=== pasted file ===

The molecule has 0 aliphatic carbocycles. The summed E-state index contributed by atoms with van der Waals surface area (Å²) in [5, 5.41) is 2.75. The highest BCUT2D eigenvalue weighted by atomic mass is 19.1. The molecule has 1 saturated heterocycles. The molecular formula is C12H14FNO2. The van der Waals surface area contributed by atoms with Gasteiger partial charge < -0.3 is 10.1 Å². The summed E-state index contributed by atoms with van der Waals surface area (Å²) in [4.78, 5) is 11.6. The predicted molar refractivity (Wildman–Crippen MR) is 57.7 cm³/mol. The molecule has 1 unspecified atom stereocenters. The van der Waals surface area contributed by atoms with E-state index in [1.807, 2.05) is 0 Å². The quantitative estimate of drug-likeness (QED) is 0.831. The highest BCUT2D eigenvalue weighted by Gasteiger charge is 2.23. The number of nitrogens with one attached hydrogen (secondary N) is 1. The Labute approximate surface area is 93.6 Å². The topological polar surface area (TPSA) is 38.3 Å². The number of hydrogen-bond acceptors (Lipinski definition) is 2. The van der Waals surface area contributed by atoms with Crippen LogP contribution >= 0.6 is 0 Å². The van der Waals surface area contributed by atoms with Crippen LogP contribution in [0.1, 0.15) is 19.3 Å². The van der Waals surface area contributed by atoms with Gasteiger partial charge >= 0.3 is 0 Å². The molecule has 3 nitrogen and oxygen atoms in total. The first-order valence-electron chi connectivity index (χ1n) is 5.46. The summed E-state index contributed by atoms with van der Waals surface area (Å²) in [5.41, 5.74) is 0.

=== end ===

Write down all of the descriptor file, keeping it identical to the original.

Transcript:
The molecule has 0 aliphatic carbocycles. The summed E-state index contributed by atoms with van der Waals surface area (Å²) in [5, 5.41) is 2.75. The highest BCUT2D eigenvalue weighted by atomic mass is 19.1. The molecule has 1 saturated heterocycles. The molecular formula is C12H14FNO2. The van der Waals surface area contributed by atoms with Gasteiger partial charge < -0.3 is 10.1 Å². The summed E-state index contributed by atoms with van der Waals surface area (Å²) in [4.78, 5) is 11.6. The predicted molar refractivity (Wildman–Crippen MR) is 57.7 cm³/mol. The molecule has 1 unspecified atom stereocenters. The van der Waals surface area contributed by atoms with E-state index in [1.807, 2.05) is 0 Å². The quantitative estimate of drug-likeness (QED) is 0.831. The highest BCUT2D eigenvalue weighted by Gasteiger charge is 2.23. The number of nitrogens with one attached hydrogen (secondary N) is 1. The Labute approximate surface area is 93.6 Å². The topological polar surface area (TPSA) is 38.3 Å². The number of hydrogen-bond acceptors (Lipinski definition) is 2. The van der Waals surface area contributed by atoms with Crippen LogP contribution >= 0.6 is 0 Å². The van der Waals surface area contributed by atoms with Crippen LogP contribution in [0.1, 0.15) is 19.3 Å². The van der Waals surface area contributed by atoms with Gasteiger partial charge >= 0.3 is 0 Å². The molecule has 3 nitrogen and oxygen atoms in total. The first-order valence-electron chi connectivity index (χ1n) is 5.46. The summed E-state index contributed by atoms with van der Waals surface area (Å²) in [5.41, 5.74) is 0.